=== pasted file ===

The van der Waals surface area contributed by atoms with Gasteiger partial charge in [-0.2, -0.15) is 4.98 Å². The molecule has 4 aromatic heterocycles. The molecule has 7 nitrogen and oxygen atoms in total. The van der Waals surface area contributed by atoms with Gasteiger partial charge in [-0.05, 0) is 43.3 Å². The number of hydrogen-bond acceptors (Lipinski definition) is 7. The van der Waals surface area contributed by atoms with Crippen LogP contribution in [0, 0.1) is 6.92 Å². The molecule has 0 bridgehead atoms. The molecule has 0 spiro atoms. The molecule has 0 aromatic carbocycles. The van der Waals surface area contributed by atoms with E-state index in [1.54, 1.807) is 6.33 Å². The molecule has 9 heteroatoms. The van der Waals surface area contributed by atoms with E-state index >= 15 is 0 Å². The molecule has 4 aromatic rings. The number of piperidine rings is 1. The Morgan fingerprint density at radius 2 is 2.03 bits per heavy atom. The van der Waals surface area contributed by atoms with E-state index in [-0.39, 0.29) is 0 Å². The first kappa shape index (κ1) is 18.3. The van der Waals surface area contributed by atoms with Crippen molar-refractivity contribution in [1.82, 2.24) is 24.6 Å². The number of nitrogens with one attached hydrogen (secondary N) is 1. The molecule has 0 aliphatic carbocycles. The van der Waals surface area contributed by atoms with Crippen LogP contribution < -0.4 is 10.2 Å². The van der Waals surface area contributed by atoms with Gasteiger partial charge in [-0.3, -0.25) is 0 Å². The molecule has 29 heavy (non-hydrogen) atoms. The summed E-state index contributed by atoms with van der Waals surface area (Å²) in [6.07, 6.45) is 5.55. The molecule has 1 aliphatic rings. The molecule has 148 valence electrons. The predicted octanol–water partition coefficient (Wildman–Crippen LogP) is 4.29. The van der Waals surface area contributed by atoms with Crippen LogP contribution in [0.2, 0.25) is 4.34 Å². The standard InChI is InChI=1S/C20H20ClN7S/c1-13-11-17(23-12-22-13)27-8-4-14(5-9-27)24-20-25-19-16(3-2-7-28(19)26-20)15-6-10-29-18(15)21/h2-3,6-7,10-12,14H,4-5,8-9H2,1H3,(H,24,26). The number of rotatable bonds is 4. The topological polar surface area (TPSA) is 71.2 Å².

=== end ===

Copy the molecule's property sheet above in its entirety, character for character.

The van der Waals surface area contributed by atoms with Gasteiger partial charge in [-0.2, -0.15) is 4.98 Å². The molecule has 4 aromatic heterocycles. The molecule has 7 nitrogen and oxygen atoms in total. The van der Waals surface area contributed by atoms with Gasteiger partial charge in [-0.05, 0) is 43.3 Å². The number of hydrogen-bond acceptors (Lipinski definition) is 7. The van der Waals surface area contributed by atoms with Crippen LogP contribution in [0, 0.1) is 6.92 Å². The molecule has 0 bridgehead atoms. The molecule has 0 spiro atoms. The molecule has 0 aromatic carbocycles. The van der Waals surface area contributed by atoms with E-state index in [1.54, 1.807) is 6.33 Å². The molecule has 9 heteroatoms. The van der Waals surface area contributed by atoms with E-state index >= 15 is 0 Å². The molecule has 4 aromatic rings. The number of piperidine rings is 1. The Morgan fingerprint density at radius 2 is 2.03 bits per heavy atom. The van der Waals surface area contributed by atoms with E-state index in [-0.39, 0.29) is 0 Å². The first kappa shape index (κ1) is 18.3. The van der Waals surface area contributed by atoms with Crippen molar-refractivity contribution in [1.82, 2.24) is 24.6 Å². The number of nitrogens with one attached hydrogen (secondary N) is 1. The molecule has 0 aliphatic carbocycles. The van der Waals surface area contributed by atoms with Crippen LogP contribution < -0.4 is 10.2 Å². The van der Waals surface area contributed by atoms with Gasteiger partial charge in [-0.3, -0.25) is 0 Å². The molecule has 29 heavy (non-hydrogen) atoms. The summed E-state index contributed by atoms with van der Waals surface area (Å²) in [6.07, 6.45) is 5.55. The molecule has 1 aliphatic rings. The molecule has 148 valence electrons. The predicted octanol–water partition coefficient (Wildman–Crippen LogP) is 4.29. The van der Waals surface area contributed by atoms with Crippen LogP contribution in [0.2, 0.25) is 4.34 Å². The standard InChI is InChI=1S/C20H20ClN7S/c1-13-11-17(23-12-22-13)27-8-4-14(5-9-27)24-20-25-19-16(3-2-7-28(19)26-20)15-6-10-29-18(15)21/h2-3,6-7,10-12,14H,4-5,8-9H2,1H3,(H,24,26). The number of rotatable bonds is 4. The topological polar surface area (TPSA) is 71.2 Å².